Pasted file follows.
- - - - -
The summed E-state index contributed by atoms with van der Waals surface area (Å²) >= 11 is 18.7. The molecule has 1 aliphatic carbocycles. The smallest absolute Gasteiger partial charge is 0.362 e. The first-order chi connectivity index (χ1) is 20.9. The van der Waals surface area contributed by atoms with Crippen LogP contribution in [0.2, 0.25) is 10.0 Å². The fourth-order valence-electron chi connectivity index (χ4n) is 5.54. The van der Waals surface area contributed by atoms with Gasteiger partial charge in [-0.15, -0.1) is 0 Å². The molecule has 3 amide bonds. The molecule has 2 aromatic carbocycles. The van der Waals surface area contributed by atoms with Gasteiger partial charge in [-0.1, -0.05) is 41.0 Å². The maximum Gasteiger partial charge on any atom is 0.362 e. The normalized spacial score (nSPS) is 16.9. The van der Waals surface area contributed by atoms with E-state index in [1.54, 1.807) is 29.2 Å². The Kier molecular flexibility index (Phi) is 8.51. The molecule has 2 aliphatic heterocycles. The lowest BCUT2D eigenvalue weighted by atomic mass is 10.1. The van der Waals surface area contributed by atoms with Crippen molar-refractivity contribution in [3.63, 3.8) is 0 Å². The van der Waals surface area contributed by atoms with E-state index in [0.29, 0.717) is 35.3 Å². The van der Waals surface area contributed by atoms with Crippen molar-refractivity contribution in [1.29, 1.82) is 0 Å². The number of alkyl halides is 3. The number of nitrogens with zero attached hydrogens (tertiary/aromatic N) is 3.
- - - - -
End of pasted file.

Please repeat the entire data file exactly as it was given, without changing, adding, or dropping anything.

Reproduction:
The summed E-state index contributed by atoms with van der Waals surface area (Å²) >= 11 is 18.7. The molecule has 1 aliphatic carbocycles. The smallest absolute Gasteiger partial charge is 0.362 e. The first-order chi connectivity index (χ1) is 20.9. The van der Waals surface area contributed by atoms with Crippen LogP contribution in [0.2, 0.25) is 10.0 Å². The fourth-order valence-electron chi connectivity index (χ4n) is 5.54. The van der Waals surface area contributed by atoms with Gasteiger partial charge in [-0.15, -0.1) is 0 Å². The molecule has 3 amide bonds. The molecule has 2 aromatic carbocycles. The van der Waals surface area contributed by atoms with Gasteiger partial charge in [-0.1, -0.05) is 41.0 Å². The maximum Gasteiger partial charge on any atom is 0.362 e. The normalized spacial score (nSPS) is 16.9. The van der Waals surface area contributed by atoms with E-state index in [1.54, 1.807) is 29.2 Å². The Kier molecular flexibility index (Phi) is 8.51. The molecule has 2 aliphatic heterocycles. The lowest BCUT2D eigenvalue weighted by atomic mass is 10.1. The van der Waals surface area contributed by atoms with Crippen molar-refractivity contribution in [3.63, 3.8) is 0 Å². The van der Waals surface area contributed by atoms with E-state index in [0.29, 0.717) is 35.3 Å². The van der Waals surface area contributed by atoms with Crippen molar-refractivity contribution in [1.29, 1.82) is 0 Å². The number of alkyl halides is 3. The number of nitrogens with zero attached hydrogens (tertiary/aromatic N) is 3.